“I could barely do it,” he said. “Even though the rocks were made out of sponge, the stuntman still couldn’t protect himself, he was stuck in the ground. It was hard to throw a sponge at the guy’s face, because I felt it could still hurt him.”

Despite such reservations, and his own background as an Israeli, Fehr’s Fariq is a tour de force; he prowls and teases, smiles and scoffs, saying and doing even the most unspeakable things with the endless elegance that Hollywood seldom permits anyone but its greatest on-screen heroes. All that makes his portrayal of Fariq triply menacing: He is not a psychopathic terrorist who enjoys violence for its own sake, but, as Fehr said, “someone so committed to his cause that he would go to any extreme to do it.” When he orders, for example, the murder of a young Muslim woman who has been dating a white, Christian boy, or the execution of a moderate imam who he fears may hamper his chances of recruiting future terrorists, he does so with a frightening, amoral ease that makes his character all the more formidable.

To think, then, that Fehr almost turned down the role.

“At first I was told about it by my agent without reading it,” he said, “and I passed. They said, there’s a show on Showtime about a terrorist cell in L.A., and they want you for the head terrorist. I said, ‘I’m not interested.’”

He added that while his breakthrough role as the Arab nomad, Ardeth Bay, in the hit movie “The Mummy,” has turned him into a working actor, it was followed almost exclusively by offers to portray a string of typecast characters. “I was the go-to guy whenever anyone wanted a terrorist,” he joked. For that reason, he added, “Sleeper Cell” seemed like a bad career move.

Encouraged by his agent and by his family back in Israel, Fehr nonetheless agreed to read the script for the show’s pilot. “The minute I read it,” he said, “I realized we’re talking about a wonderfully written show.” Fariq was born.

Fehr is not the only Jewish actor on “Sleeper Cell” finding himself in an unlikely role. The same could be said for Gary Levine.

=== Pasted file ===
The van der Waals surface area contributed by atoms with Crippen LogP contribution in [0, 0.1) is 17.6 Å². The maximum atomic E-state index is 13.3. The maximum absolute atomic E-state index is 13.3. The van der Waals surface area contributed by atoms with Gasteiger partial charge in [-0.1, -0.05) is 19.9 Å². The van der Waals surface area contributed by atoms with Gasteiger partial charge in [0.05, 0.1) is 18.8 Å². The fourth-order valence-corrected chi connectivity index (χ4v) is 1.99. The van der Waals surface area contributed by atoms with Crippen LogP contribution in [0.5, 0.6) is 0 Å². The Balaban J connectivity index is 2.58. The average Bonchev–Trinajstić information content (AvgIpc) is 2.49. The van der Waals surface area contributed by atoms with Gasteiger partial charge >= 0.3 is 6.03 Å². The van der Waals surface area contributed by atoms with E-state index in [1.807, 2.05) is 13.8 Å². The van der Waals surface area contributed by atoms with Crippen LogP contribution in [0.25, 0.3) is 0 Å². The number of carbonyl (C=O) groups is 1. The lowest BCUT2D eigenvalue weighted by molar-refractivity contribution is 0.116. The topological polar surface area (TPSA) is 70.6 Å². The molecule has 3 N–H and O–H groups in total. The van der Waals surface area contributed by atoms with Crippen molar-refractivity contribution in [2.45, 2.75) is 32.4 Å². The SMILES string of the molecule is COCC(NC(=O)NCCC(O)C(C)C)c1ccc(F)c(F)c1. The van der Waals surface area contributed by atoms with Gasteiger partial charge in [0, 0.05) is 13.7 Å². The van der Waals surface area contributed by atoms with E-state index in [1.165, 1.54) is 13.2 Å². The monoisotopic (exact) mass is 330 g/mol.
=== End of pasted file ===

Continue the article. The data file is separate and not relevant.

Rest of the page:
Better known as Showtime’s executive vice president of original programming, Levine green-lighted the series, not expecting ever to cross the artistic divide and appear on camera. But when the script called for a cantor — one of the series’ opening scenes takes place inside a shul — Levine, a chazzan, found himself in demand.

“Knowing I was a cantor,” he said, “they corralled me to be the cantor in the first episode. I needed to figure out what prayer to chant that was in the public domain, that didn’t require the congregation – played by a bunch of extras who didn’t know the prayers – to sing along, and that would allow the congregation, according to the script’s needs, to sit down. I ended up doing the Chatzi Kaddish.”

His on-screen performance aside, Levine said he was proud of “Sleeper Cell,” and hoped that, either despite or because of its explosive subject matter, it would resonate well with viewers. The show’s creators, he said, have gone to great lengths to ensure that the series is authentic in its portrayal of terrorist cells on the one hand, and not offensive to Muslims on the other.

“Our executive producers had done a careful job of vetting the script with the Muslim community and law-enforcement community,” he said. “They wanted to be authentic. The response from the Muslim community has been positive, because our hero is a devout Muslim, and even as he dedicates himself to stopping the extremist Jihadist terrorists, he never wavers in his Muslim faith. I don’t think there has ever been a television drama with a Muslim in the lead. Of course, the Muslim community’s preference would be to have a series with Muslims in it that has nothing to do with terrorism. That’s a fair request, but it’s just not what this show is about.” n

“Sleeper Cell” premieres 10 p.m. Sunday on Showtime, and will be shown daily through Sunday, Dec. 18.